# Stuff you can never remember?

1. Jun 8, 2013

### pierce15

Is there anything you guys just can't ever seem to remember? For example, I know a lot of people who consistently don't remember what a certain arithmetic operation is, like 8*7.

For me, I can't remember east and west. I know, it's crazy, but whenever I'm looking at a map and someone says "west", I have to pull out the "Never Eat Soggy Waffles" trick

Last edited: Jun 8, 2013
2. Jun 8, 2013

### Borg

West and East spell WE when you look at the map. If you get it backward, it spells EW so obviously that's wrong. :tongue:

3. Jun 8, 2013

### OmCheeto

I used to be a mathematical wizard as a child. I memorized the multiplication tables, in all bases from 2 to 16. But after taking what seemed like 100 calculus courses, I found I couldn't remember what 8*7 was, even in base 10. Now, to figure out what 8*7 is, I have the following go on in my head; "Good god I'm stupid. 2*7 is 14. 2*14 is 28. 2*28 is 56."

I also have difficulty with names. I knew a guy for about 5 years, and could never remember his name. Then one day I researched, and discovered the name of a weed that grows all over my yard: Stinky Bob.
I saw Robert the next day, and explained to him why I no longer asked; "What did you say your name was?"

He laughed.

I've never had such a problem with directions. Do you live near the equator? I grew up and currently live very near the 45th parallel. The sun rises in the east, and sets in the west, and is generally to the south. At night, I just look for the big dipper.

Also, I've heard it rumoured that men are better at directions than women. I think this might be true, as when I tell women; "It's just to the west of such-and-such", many will say; "Which way is west?"

4. Jun 8, 2013

### pierce15

It's not even that I'm bad with directions (although if you said "drive west", I wouldn't know where to go). I have no problem with north and south. However, every time I'm looking at a map, I have to use that acronym to remember east and west

5. Jun 8, 2013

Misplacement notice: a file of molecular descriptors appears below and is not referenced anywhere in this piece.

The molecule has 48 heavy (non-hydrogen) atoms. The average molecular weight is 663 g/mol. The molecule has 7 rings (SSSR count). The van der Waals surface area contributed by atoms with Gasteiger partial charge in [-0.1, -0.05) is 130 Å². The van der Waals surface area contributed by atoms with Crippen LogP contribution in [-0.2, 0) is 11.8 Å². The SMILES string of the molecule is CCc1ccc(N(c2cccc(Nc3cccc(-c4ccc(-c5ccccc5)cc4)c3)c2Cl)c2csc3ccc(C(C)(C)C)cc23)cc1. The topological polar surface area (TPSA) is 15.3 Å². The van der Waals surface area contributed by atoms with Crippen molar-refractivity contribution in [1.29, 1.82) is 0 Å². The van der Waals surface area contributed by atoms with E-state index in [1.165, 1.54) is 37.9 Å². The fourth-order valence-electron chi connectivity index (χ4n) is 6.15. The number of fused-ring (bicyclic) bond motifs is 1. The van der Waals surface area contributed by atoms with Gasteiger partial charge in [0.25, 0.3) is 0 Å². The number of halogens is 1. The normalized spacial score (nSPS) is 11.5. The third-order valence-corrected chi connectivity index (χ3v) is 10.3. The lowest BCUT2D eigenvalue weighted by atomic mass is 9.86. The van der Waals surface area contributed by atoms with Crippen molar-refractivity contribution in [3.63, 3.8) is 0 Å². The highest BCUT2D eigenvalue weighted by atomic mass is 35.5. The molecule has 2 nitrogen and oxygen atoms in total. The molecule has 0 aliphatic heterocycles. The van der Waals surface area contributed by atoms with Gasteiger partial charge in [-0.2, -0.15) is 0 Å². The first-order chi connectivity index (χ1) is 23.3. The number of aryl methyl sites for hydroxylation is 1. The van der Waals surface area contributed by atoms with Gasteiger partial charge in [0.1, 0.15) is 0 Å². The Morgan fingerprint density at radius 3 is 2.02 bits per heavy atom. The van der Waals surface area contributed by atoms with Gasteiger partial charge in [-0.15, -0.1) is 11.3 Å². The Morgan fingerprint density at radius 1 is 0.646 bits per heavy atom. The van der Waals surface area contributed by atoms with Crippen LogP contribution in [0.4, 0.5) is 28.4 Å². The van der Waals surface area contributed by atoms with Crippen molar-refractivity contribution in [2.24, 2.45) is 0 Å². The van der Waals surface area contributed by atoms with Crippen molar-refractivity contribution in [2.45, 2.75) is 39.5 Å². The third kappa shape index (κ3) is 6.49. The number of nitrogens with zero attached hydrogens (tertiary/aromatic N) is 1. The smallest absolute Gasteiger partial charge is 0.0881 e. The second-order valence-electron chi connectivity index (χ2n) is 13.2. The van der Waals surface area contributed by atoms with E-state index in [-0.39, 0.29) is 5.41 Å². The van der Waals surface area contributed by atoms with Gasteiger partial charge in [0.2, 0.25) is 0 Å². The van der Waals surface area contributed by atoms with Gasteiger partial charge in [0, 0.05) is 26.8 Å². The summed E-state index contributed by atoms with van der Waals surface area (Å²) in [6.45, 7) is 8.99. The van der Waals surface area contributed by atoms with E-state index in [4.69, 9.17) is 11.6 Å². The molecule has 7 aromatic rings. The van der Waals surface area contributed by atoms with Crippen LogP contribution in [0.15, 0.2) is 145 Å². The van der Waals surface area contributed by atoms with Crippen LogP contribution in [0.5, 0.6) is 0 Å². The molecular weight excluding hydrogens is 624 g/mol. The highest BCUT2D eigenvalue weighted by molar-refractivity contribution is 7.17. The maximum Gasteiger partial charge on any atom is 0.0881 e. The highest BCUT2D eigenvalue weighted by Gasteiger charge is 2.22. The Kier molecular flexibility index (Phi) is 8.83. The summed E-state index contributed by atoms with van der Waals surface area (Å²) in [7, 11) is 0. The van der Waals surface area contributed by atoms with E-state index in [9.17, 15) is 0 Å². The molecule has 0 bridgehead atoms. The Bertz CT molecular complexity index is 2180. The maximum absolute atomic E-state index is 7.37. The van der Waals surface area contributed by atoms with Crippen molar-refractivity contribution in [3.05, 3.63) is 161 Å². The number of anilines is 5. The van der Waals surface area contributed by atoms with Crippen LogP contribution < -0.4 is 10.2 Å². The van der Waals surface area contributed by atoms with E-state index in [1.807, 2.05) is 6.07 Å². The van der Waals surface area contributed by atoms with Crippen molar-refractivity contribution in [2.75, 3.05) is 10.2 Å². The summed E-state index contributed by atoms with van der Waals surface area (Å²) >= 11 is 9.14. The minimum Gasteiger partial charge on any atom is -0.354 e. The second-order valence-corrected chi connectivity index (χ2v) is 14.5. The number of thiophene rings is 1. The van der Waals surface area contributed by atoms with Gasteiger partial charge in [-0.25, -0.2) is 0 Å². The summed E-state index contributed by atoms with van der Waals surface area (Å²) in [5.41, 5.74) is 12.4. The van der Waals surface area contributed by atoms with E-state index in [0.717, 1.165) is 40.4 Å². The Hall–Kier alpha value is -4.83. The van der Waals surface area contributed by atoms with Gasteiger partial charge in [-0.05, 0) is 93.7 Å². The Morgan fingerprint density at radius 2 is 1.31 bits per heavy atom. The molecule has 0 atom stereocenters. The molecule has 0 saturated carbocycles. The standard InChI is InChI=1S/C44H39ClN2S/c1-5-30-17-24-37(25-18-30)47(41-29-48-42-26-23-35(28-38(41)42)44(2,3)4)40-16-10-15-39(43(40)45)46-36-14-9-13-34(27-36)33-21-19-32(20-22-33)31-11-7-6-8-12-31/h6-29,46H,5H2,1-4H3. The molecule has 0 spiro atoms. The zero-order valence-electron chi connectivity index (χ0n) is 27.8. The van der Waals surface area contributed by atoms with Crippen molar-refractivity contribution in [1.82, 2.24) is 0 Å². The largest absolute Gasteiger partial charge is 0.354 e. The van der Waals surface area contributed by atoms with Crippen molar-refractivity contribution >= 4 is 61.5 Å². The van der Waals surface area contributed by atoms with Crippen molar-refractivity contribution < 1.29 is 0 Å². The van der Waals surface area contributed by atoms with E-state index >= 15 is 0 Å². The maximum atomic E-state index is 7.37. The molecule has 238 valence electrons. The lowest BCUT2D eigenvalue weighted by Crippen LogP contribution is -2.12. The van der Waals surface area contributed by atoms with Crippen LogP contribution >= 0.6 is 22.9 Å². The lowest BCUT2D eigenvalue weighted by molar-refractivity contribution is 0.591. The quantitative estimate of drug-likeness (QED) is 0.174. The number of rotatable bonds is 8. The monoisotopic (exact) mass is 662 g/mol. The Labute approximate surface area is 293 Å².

### Borg

Every time my wife is talking about a place and casually points in the direction of it, the true location is closer to the opposite direction of where she's pointing. She will also give directions without a starting point that makes any sense - like drive on Rt. 50 and turn right at some store. Good luck trying to figure out where on that 100+ mile road she's talking about or which direction she's going. She then gets upset with me when I tell her that I don't know where she's talking about.

6. Jun 8, 2013

### collinsmark

I can never remember how to convert Fahrenheit to Celsius, and vice versa. I do it often enough, but I can never remember the equation.

If I don't have a computer handy (or I don't feel like using my cell phone app), I can still get by because I do remember the freezing and boiling points of water at atmospheric pressure, in both Fahrenheit and Celsius.

Freezing: 32o F, 0o C
Boiling: 212o F, 100o C

This gives two points on a graph, (212o F, 100o C), (32o F, 0o C).

We can connect those two points with a line, y = mx + b, or changing variables, TF = mTC + b

The slope can be calculated,

m = (212 - 32)/(100 - 0) [oF/oC] = 1.8 [oF/oC]

Solve for b,

32 oF = (1.8 [oF/oC])(0 oC) + b

b = 32 oF

TF = (1.8 [oF/oC])TC + 32 oF

But I have to do that every time. I can never remember the equation.

7. Jun 8, 2013

### Mute

I do the same thing, except I use the fact that -40 is the same in both temperatures. Or at least, that's what I used to do before I just gave up thinking in Celsius and got used to Fahrenheit.